The eminent face: Portraiture of Arts Project Australia 

Portraiture can’t be neatly defined. Capturing the face, the human body’s centric feature, extends back millennia; the oldest known representation of a human face heralds from the ice age (and lives on in the Burrup Peninsula rock library in Western Australia). Yet, portraiture’s breadth doesn’t discount us from considering artists’ capacity to continuously interpret and depict human emotion and experience within this medium.

Traversing history, it is evident that the portrait remains an eminent fixture of artistic practice. At Arts Project Australia, artists continue to ingeniously portray the human face and its infinite multitudes. By connecting with work made in the studio, three of Arts Project’s team explore both the intimate nuances and expansive complexity of portraiture.

Amanda HallMandy Hall / Vice President

The eyes have it. Throughout time, the ability of a portrait to provide not only a window to the soul but to be able to reflect back to the viewer a snapshot of the human condition is unparalleled. Amani Tia and Adrian Lazzaro have both managed to encapsulate and at the same time, bookend this extraordinary period of COVID-19 isolation. Amani’s portrait, with its strict monochrome and inward intensity of expression, senses our unease as we slid into lockdown unknown. This new existence promised to be muted and subdued. His work senses our foreboding and heightens our disquiet.

Six weeks on and I’m drawn to Adrian Lazzaro. Fear, grief and resignation are replaced by a flattened curve and a new set of anxieties. The wildly discordant colour of this portrait is reflective of growing agitation. This guy looks ready to burst his real or imaginary shackles of restraint. His deeply furrowed brow evokes an impatience to resume our regular lives and reconnect with one another again.


 These works aptly chart the great psychological adventure of isolation.

Rob McHaffieRob McHaffie / Staff Artist 

Elvis’s enduring stardom is something modern pop singers could only dream of in our current consumer culture that disposes of a singer after only a few hit singles. One Melbournite keeping Elvis’s fame alive and well in our collective conscious is Dionne Canzano, with her life long devotion to the beauty and music of the king.

Elvis here is drawn with a massive head reflecting the size of his ego and holy pop status. His neck is beautifully decorated in sparkly jewels and signature huge shirt collar framing his head. He towers above the angelic Lisa Marie’s small stature leaving her chuffed to be in his presence. Dionne slowly builds these scenes adding layers of dry pastel, smudged with her fingers and then overlays shapes with line and coloured details. The effect is that Dionne can reveal the complexity of human themes such as love and devotion.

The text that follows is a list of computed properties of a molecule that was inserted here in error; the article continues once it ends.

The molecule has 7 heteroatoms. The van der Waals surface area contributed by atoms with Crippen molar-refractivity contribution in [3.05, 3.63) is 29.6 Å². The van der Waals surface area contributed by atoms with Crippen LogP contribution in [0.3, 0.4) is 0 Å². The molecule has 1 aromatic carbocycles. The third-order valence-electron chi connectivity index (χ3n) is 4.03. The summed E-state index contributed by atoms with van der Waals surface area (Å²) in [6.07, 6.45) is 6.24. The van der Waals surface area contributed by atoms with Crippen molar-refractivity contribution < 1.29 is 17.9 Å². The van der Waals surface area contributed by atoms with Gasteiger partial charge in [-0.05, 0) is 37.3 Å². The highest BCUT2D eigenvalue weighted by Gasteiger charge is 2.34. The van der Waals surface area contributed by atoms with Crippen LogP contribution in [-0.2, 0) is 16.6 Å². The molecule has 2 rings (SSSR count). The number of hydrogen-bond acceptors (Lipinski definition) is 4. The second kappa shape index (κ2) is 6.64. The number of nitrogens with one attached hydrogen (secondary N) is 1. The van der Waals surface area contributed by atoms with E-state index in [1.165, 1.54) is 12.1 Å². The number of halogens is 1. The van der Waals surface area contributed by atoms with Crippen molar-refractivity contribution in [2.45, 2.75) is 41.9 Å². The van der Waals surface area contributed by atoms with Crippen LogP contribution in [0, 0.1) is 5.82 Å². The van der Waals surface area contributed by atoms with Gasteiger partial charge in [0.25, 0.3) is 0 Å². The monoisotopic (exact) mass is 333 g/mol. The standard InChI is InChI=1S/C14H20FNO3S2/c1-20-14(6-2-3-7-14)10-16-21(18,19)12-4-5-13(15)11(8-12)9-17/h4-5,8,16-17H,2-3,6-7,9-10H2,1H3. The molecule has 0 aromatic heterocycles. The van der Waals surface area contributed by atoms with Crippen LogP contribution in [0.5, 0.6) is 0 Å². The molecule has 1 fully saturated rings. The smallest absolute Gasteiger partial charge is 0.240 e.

I completely relate to Brendan.

The absurdity of humanising animals with familiar names and producing their portraits questions how we relate to species other our own and our very need to produce and keep portraits. This awkward relationship is beautifully captured in Michael Licenblat‘s energetic depiction of ‘Brendan the Baboon. It the first of a series of animal studies including ‘Penny the penguin’, Leon the Lemur’ and ‘Pricilla the Poodle’. With all of his frenetic energy and skill for comic character drawing, Michael captures the baboons stunned expression and attempted smile as he freezes in time for his portrait.

Jo SaltJo Salt / Gallery Administrator 

As we are all painfully aware, COVID-19 has had an enormous impact on the relationships that form in many parts of our lives. At Arts Project Australia, the studio and gallery have closed, and while the remote delivery program is wonderful, the distance felt between friends and colleagues remains. 

While reflecting on Will Murray’s exhibition Portraits of Will, held in the gallery before the closure, and the current virtual exhibition by Bronwyn Hack, I found myself drawn to the wonderful way in which the two artists tenderly portray their APA contemporaries. 

The pieces capture a moment in time in an environment for which access has been temporarily suspended and serve as a reminder to value and appreciate meaningful connections and moments as they play out before us. They overwhelmingly demonstrate the extraordinary bond that exists between all involved at Arts Project Australia and serve as a source of stories, thoughts, feelings and moments which coalesce and collectively define the organisation. 

Love from the Studio is a series of interviews and articles bringing you behind the scenes of Arts Project Australia. 

Edited by Tahney Fosdike, Marketing & Communications Coordinator at Arts Project Australia.